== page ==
Thursday Jun 03 2010
Broken windows, graffiti costing school district
By: Jenifer Gee Journal News Editor
Maintenance supervisor calls on community for help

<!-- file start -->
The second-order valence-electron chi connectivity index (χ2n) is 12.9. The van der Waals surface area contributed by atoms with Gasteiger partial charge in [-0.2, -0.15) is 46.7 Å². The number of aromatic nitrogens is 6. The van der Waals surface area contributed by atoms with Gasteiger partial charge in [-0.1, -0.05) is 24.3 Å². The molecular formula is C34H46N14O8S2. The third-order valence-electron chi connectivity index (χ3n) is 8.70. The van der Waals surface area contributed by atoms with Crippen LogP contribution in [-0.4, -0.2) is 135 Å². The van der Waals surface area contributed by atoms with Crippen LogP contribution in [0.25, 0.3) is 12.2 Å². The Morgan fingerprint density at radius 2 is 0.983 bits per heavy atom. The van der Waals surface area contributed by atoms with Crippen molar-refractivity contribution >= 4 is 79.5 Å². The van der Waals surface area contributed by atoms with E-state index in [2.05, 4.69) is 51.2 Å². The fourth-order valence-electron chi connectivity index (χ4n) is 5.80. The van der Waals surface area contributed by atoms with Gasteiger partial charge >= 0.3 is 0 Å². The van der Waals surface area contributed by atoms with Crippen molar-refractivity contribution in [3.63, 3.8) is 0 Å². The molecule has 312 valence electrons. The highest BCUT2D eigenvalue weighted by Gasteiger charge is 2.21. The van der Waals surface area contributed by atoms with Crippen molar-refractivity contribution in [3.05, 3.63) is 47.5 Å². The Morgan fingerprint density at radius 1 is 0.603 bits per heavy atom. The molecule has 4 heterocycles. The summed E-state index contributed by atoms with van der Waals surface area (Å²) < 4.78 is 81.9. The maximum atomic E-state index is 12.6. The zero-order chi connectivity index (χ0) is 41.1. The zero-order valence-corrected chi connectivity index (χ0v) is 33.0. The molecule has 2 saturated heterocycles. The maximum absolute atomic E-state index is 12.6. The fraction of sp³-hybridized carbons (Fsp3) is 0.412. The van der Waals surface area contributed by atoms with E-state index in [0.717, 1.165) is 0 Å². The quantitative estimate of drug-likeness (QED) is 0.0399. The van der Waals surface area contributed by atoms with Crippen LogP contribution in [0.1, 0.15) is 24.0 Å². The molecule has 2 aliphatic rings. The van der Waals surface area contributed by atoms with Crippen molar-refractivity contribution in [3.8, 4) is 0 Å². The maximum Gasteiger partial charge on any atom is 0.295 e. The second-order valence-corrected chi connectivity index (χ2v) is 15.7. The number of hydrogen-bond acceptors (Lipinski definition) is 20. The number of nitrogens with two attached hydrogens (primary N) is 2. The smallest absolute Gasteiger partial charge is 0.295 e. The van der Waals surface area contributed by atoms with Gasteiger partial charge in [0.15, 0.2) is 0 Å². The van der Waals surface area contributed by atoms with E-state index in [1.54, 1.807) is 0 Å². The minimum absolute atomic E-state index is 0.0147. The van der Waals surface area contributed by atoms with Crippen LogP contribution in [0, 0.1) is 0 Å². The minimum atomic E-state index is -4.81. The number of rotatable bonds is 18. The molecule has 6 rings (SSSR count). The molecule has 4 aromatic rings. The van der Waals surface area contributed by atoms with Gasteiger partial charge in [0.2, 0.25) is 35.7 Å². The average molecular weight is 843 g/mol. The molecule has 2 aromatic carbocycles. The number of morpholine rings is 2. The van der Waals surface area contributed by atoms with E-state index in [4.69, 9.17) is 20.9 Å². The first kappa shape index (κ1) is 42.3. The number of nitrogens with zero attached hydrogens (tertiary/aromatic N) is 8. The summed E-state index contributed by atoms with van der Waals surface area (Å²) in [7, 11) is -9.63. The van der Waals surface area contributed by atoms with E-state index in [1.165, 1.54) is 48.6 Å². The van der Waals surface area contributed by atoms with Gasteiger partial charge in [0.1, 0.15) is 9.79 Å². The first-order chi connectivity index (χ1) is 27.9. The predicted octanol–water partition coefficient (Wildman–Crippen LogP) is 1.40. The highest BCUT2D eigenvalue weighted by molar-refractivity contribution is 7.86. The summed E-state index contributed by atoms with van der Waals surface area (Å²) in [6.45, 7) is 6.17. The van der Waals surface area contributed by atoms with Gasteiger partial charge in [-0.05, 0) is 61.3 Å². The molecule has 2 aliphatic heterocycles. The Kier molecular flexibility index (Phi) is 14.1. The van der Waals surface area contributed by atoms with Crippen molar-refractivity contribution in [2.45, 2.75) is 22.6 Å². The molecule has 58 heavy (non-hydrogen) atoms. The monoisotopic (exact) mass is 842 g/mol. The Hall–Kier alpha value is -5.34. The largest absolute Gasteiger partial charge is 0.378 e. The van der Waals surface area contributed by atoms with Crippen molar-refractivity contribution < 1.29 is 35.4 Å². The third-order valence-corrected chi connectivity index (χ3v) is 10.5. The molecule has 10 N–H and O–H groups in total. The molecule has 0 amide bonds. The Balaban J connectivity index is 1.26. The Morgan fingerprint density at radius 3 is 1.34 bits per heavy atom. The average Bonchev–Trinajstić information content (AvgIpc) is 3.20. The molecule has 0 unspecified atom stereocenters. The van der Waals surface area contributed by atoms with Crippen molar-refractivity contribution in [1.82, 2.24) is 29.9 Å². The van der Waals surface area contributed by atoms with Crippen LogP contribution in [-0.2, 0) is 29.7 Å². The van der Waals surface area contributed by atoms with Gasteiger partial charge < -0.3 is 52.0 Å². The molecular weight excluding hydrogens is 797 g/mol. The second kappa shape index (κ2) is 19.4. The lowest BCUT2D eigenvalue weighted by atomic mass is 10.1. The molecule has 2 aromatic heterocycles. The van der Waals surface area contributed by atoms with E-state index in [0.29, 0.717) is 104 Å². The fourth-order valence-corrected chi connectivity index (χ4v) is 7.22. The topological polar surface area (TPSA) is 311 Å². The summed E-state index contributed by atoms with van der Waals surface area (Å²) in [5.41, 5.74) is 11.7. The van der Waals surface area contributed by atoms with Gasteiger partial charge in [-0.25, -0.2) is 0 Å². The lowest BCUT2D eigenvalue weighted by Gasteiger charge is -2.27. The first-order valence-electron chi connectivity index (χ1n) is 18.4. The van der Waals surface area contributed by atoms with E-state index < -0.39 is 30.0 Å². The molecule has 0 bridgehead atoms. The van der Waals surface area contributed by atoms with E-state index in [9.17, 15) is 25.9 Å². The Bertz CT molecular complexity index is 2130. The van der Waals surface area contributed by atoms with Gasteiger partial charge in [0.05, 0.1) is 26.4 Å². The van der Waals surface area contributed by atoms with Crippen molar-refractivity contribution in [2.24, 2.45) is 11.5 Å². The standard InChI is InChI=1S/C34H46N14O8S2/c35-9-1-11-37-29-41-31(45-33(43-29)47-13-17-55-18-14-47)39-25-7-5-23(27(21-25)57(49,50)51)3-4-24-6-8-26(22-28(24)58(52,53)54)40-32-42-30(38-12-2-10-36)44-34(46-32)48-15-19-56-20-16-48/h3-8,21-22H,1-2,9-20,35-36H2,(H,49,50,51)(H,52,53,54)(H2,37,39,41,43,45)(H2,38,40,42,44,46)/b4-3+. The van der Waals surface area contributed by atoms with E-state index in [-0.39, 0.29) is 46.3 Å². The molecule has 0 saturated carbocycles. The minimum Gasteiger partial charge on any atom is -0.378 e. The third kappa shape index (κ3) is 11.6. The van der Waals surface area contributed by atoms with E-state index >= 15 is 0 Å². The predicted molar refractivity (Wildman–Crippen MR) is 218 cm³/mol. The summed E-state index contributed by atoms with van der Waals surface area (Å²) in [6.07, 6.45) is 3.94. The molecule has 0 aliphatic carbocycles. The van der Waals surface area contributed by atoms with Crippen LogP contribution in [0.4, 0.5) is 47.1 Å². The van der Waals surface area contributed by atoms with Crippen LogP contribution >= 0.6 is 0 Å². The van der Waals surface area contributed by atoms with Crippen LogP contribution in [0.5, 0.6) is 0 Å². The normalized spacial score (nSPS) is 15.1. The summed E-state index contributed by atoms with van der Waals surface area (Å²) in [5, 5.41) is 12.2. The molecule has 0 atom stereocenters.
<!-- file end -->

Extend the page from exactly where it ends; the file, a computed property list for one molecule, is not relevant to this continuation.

Broken windows are causing some pain to the Auburn Union School District. A recent spat of vandalism at Alta Vista Education Center, formerly Alta Vista School, over the weekend is adding to maintenance staff’s frustration. The weekend trashing is one of several incidents this year that have forced the district to spend upward of $5,000 to fix damages. “With the district where we are financially, this is really the worst time for this kind of activity to keep happening,” said Stan Brandl, maintenance and operations supervisor for the district. “Where are we going to find to money to keep doing (repairs)?” Over the weekend, vandals broke several windows on the now-empty elementary school campus, located on Oak Street in Auburn. Throughout the year, staff has also had to repair other broken windows and clean up graffiti. Also, earlier this year, vandals broke into a classroom and stole a SMART Board and a projector in a classroom. Brandl said he hopes the community will help the district by reporting any suspicious behavior they see in the area. Brandl said the school has a WeTip account. Community members can call (800) 78-CRIME to anonymously report any signs of vandalism or crime. Information that leads to a conviction can be rewarded up to $10,000, Brandl said. Across the street from the elementary campus, neighbors say they try to keep an extra ear and eye on the school property. Cherry Dulaney, who has lived in her Auburn home for 21 years, said she constantly calls the Auburn Police Department when she sees kids or teens loitering in the area or when she catches them skateboarding on the roof of the school building. She said other neighbors do the same. “We’ve kind of got this ‘neighborhood watch’ going,” Dulaney said. Auburn Police Capt. John Ruffcorn said the department currently does not have any leads regarding suspects in the case. He said residents should immediately call police if they see destructive behavior. “They should not assume that somebody else reported it,” Ruffcorn said. Brandl said each incident is reported to police, who come to the school and fill out a report. Several of the broken windows have been fixed while others are boarded up until replacement glass is ordered. Brandl said he wants to put an end to what feels like a constant cycle of discovering vandalism and reporting it to the police. “We’re just determined to get this solved,” Brandl said. “I need the community’s help in doing so.” Reach Jenifer Gee at email@example.com.